The recruiting coordinator doesn't necessarily actually recruit that much, but as we wait to see who will fill the recruiting coordinator role that David Yost also abdicated, one has to figure that could go to Henson. I know it probably contributed to Yost's burnout, but a) Yost held three positions (offensive coordinator, recruiting coordinator and quarterbacks coach ... and if you count "Assistant Head Coach," then he actually held four titles), and b) the alternative is either giving the title to Andy Hill (one of Mizzou's best recruiters, who probably needs to spend his time recruiting, not coordinating it) or a newbie (whoever Mizzou hires to replace Hill as receivers coach. I don't hate the idea of giving that title to Henson, too.

At Oklahoma State, Henson was instrumental in the development of Billy Bajema, who was a three-year starter for the Cowboys. As a senior in 2004, Bajema was one of the top tight ends in the country, earning first-team All-Big 12 honors. Bajema was picked in the seventh round of the 2004 NFL Draft by the San Francisco 49ers.

Seriously? Bajema's OSU career ended almost 10 years ago? I'm old.

Henson also played a vital role in OSU's offensive development as the Cowboys ranked among the top 15 scoring teams in the nation for three consecutive years. The Cowboys averaged over 34 points per game from 2002-04, which included 35.9 points per game in 2003 and 34.5 points a game in 2004.

Here's your reminder that Henson has a lot of Les Miles' influence in him, not only from his years at LSU but also from Oklahoma State.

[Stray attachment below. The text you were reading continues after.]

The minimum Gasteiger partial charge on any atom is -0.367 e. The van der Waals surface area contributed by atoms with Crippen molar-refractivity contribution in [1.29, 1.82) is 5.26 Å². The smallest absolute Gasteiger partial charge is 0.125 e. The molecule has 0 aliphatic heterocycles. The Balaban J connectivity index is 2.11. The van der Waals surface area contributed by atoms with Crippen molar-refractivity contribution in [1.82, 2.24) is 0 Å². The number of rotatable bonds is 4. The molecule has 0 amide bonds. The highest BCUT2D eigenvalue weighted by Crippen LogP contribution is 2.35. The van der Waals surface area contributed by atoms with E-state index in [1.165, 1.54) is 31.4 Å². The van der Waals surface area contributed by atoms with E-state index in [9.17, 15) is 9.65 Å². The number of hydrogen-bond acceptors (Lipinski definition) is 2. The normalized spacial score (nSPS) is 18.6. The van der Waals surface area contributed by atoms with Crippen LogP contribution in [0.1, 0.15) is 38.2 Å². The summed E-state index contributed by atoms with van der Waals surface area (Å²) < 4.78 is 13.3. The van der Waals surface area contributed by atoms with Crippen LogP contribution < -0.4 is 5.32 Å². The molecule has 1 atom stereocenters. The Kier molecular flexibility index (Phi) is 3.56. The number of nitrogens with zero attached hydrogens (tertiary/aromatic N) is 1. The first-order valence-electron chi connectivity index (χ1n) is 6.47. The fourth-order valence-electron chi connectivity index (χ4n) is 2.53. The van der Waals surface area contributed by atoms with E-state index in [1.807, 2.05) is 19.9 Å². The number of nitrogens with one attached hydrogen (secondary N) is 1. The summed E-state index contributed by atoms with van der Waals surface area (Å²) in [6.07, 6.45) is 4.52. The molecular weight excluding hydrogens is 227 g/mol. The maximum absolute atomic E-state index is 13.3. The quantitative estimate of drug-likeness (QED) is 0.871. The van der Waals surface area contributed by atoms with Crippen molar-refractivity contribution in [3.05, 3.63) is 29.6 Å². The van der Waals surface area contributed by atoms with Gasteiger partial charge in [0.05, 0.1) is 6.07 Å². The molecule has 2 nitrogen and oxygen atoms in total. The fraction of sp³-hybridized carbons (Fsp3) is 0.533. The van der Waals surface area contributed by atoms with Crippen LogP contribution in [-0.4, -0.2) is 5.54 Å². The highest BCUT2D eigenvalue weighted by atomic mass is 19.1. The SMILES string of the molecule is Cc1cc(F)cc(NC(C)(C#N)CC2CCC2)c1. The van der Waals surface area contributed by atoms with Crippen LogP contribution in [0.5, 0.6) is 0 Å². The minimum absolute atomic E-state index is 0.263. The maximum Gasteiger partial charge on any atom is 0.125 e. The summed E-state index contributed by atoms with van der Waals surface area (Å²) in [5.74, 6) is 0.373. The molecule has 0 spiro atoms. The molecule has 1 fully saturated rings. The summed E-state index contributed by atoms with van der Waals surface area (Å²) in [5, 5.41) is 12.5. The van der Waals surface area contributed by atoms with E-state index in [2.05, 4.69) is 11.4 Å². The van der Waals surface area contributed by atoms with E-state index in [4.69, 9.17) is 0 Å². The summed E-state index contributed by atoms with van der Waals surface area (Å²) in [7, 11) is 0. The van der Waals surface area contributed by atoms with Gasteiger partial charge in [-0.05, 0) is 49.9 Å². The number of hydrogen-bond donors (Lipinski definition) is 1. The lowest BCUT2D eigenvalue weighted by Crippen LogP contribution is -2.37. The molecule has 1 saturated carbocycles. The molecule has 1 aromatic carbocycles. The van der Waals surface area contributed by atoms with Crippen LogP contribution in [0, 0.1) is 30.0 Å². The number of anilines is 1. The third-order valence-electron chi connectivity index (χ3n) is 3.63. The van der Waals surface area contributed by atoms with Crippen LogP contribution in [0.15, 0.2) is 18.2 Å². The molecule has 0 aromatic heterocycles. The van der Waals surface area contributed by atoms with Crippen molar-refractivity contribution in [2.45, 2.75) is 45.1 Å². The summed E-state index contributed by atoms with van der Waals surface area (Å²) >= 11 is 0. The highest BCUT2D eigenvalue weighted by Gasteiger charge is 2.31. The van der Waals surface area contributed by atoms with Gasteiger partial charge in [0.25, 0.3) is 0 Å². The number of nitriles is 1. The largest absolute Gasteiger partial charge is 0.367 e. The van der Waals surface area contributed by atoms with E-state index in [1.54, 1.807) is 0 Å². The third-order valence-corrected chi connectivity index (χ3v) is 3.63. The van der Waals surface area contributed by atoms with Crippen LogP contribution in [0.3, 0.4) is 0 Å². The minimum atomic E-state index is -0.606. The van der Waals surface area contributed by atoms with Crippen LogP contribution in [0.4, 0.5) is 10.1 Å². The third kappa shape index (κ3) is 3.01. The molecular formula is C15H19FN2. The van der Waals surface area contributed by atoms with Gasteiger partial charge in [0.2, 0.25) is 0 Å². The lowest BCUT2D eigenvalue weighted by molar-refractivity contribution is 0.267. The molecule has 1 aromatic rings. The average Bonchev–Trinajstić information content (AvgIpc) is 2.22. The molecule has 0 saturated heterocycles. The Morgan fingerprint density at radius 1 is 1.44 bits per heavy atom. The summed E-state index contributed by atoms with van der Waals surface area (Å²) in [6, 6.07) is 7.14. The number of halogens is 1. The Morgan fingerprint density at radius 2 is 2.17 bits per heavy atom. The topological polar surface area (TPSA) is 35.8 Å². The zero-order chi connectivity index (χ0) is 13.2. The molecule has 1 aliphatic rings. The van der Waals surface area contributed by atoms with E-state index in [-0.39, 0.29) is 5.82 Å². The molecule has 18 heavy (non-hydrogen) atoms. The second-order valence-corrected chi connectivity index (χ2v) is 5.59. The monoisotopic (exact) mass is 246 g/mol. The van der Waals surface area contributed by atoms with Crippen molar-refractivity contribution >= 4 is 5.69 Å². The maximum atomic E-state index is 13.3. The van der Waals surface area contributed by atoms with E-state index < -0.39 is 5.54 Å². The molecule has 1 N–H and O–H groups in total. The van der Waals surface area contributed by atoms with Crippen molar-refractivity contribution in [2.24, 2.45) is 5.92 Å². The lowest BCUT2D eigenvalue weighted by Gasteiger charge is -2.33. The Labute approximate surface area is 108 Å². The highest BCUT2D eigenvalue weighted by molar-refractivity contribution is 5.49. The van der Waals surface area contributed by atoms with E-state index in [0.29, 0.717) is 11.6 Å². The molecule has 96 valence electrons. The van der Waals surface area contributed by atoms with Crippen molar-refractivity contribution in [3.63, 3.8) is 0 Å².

It Wouldn't Surprise Me If ... Mizzou focused more on the run under Henson. Now ... that's a bit of a misleading statement. David Yost's offense catered to the talent at hand; in late-2010, with Mizzou proving capable of winning games with rushing, defense and special teams, Yost changed his play-calling drastically, and Mizzou began to run the ball a lot more. And in 2011, with the James Franklin-Henry Josey backfield, Mizzou trended toward running the football a lot. So it depends on personnel. It will under Henson, too. But it wouldn't surprise me if Mizzou's personnel began to shift a bit more toward power and size. Bringing in four-star St. Louis product Chase Abbington (all 6'4, 210 pounds of him) as a running back is certainly a start.

As Oklahoma State's recruiting coordinator, Henson played a key role in OSU's 2003 signing class being ranked No. 15 in the nation by A year earlier, rated the Cowboy class as the 26th-best in the country.

Again, he's been doing the "recruiting coordinator" thing for a while now.

As a player, Henson was a four-year letterwinner with 40 career starts for Oklahoma State from 1993-97. He was a starter on the offensive line as well as team captain for Oklahoma State's 8-4 team in 1997, a squad that played in the Alamo Bowl against Purdue. He was a second-team All-Big 12 selection as a senior, in addition to being an honorable mention All-Big 12 pick as a junior. Off the field, Henson was named the recipient of the L.L. Boger Award as a senior, an honor that recognizes a student-athlete's achievement both on the field and in the classroom.

Again, he's been doing the "offensive line" thing for a while now.

Henson graduated from Oklahoma State with a bachelor's degree in secondary education in 1998. Upon graduation, he went straight into coaching, serving as a high school football coach in Kingfisher, Okla. In one season at Kingfisher, he helped guide the Yellowjackets to the state semifinals.